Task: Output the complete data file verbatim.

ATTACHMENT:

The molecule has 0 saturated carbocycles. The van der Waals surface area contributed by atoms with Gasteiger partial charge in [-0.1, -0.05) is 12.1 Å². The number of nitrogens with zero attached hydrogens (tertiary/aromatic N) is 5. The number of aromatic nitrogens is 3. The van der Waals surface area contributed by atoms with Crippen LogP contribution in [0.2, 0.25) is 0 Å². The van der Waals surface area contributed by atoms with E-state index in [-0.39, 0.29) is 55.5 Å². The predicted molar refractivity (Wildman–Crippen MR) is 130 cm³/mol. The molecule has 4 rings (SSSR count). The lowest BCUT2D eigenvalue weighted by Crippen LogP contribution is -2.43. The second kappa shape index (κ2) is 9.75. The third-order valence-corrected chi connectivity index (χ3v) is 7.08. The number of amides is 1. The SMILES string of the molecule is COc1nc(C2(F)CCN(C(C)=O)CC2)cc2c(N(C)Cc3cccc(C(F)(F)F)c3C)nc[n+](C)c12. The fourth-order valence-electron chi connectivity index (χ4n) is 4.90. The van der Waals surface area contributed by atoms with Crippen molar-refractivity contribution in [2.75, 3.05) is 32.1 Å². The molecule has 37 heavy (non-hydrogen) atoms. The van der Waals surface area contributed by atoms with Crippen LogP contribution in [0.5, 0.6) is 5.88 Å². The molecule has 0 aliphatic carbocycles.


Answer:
The molecule has 0 saturated carbocycles. The van der Waals surface area contributed by atoms with Gasteiger partial charge in [-0.1, -0.05) is 12.1 Å². The number of nitrogens with zero attached hydrogens (tertiary/aromatic N) is 5. The number of aromatic nitrogens is 3. The van der Waals surface area contributed by atoms with Crippen LogP contribution in [0.2, 0.25) is 0 Å². The van der Waals surface area contributed by atoms with E-state index in [-0.39, 0.29) is 55.5 Å². The predicted molar refractivity (Wildman–Crippen MR) is 130 cm³/mol. The molecule has 4 rings (SSSR count). The lowest BCUT2D eigenvalue weighted by Crippen LogP contribution is -2.43. The second kappa shape index (κ2) is 9.75. The third-order valence-corrected chi connectivity index (χ3v) is 7.08. The number of amides is 1. The SMILES string of the molecule is COc1nc(C2(F)CCN(C(C)=O)CC2)cc2c(N(C)Cc3cccc(C(F)(F)F)c3C)nc[n+](C)c12. The fourth-order valence-electron chi connectivity index (χ4n) is 4.90. The van der Waals surface area contributed by atoms with Crippen molar-refractivity contribution in [2.75, 3.05) is 32.1 Å². The molecule has 37 heavy (non-hydrogen) atoms. The van der Waals surface area contributed by atoms with Crippen LogP contribution in [0.5, 0.6) is 5.88 Å². The molecule has 0 aliphatic carbocycles.